If you let it, Cities: Skylines could take over your life.

Those early challenges I faced pale in comparison to the masses of complexity that layer themselves onto the game as you progress.

Later on, you'll manage the needs of thousands of people, economic issues, emergency services, dynamic traffic systems, imports and exports, public transport routes, and much more. There's a dizzying complement of activities to undertake in Cities: Skylines, making it viciously addictive. If you let it, Cities: Skylines could take over your life — at least for a while.

My main gripe with Cities: Skylines is that you're a little restricted by the way the game's zoning systems work. For example, industrial zones get polluted and noisy, and the way to combat that is to put down trees and leisure activities nearby. But when have you ever seen a factory with a tennis court outside?

Without the PC's rich modding community, or the additional expansions that have yet to make their way to console, I feel as though most players' cities could end up following similar patterns. Every area needs a hospital, police station and a fire station. Every map has specialized resources, so you'll likely see farms, oil plants, and wind farms on the same locations in each individual player's games.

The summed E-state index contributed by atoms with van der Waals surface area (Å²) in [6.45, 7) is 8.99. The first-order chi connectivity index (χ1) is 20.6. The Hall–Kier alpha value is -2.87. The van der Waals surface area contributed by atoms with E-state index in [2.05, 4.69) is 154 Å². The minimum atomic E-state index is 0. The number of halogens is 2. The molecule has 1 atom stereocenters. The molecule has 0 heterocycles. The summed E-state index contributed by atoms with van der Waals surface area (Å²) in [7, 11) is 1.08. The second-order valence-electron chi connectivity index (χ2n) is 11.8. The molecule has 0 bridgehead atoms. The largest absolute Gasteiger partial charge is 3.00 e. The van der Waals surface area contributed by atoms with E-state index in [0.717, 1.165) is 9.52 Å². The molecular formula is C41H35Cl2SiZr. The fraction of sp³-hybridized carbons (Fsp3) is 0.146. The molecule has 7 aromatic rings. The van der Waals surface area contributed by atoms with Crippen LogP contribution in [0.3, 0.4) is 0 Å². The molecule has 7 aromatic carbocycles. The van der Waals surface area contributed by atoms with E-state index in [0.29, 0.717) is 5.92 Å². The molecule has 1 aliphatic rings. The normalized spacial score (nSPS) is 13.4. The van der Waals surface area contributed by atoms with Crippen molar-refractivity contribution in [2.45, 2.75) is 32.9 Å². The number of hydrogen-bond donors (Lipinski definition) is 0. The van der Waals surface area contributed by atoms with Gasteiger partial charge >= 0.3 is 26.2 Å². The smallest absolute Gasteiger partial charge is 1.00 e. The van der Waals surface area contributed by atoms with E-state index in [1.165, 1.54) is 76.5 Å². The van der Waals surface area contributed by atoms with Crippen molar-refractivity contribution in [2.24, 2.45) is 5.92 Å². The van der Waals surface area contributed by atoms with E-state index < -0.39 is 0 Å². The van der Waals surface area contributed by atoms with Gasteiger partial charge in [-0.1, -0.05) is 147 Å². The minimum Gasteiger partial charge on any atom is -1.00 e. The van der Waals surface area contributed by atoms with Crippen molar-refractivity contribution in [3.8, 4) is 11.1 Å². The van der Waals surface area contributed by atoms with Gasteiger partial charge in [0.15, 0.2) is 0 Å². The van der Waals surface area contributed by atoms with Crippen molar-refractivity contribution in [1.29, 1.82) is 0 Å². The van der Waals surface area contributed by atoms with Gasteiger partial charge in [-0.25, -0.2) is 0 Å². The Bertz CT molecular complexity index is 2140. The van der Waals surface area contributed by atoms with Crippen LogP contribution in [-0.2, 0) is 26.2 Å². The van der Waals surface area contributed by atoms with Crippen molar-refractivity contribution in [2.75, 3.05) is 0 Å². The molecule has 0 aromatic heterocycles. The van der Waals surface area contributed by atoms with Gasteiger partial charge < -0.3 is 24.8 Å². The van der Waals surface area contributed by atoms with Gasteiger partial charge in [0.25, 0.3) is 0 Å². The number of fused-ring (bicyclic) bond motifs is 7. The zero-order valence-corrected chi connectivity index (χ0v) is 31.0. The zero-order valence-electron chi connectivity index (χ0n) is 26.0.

That said, there are plenty of opportunities to modify your city's style through taxation, planning policies, and other systems that promote certain types of industries over others. It often makes sense to turn a beachfront into a tourist attraction, or a riverfront into a cool night spot, but you might also have to manage things such as increased crime, pollution, and increased traffic.

The game appears straightforward at first, but there are plenty of nuances hidden away that don't seem obvious. For example, I was attempting to make use of a large area of fertile land, only to find that for some reason, my farm plots weren't able to find enough workers to staff them. I built lots of high-density accommodation to lure workers to the area, but reading the tooltip, you'll discover that those sorts of apartments are favored by young adults, who are seeking higher education and office jobs rather than manual labor.

I could have modified the district to favor work over education, but in the end I decided the best course of action was to destroy all the local schools, forcing everyone into a life of farming. Over time, my area became flooded with avid farmhands, filling my city's coffers with delicious cash from their exports. Or at least, I think that's what happened. It's a little hard to tell.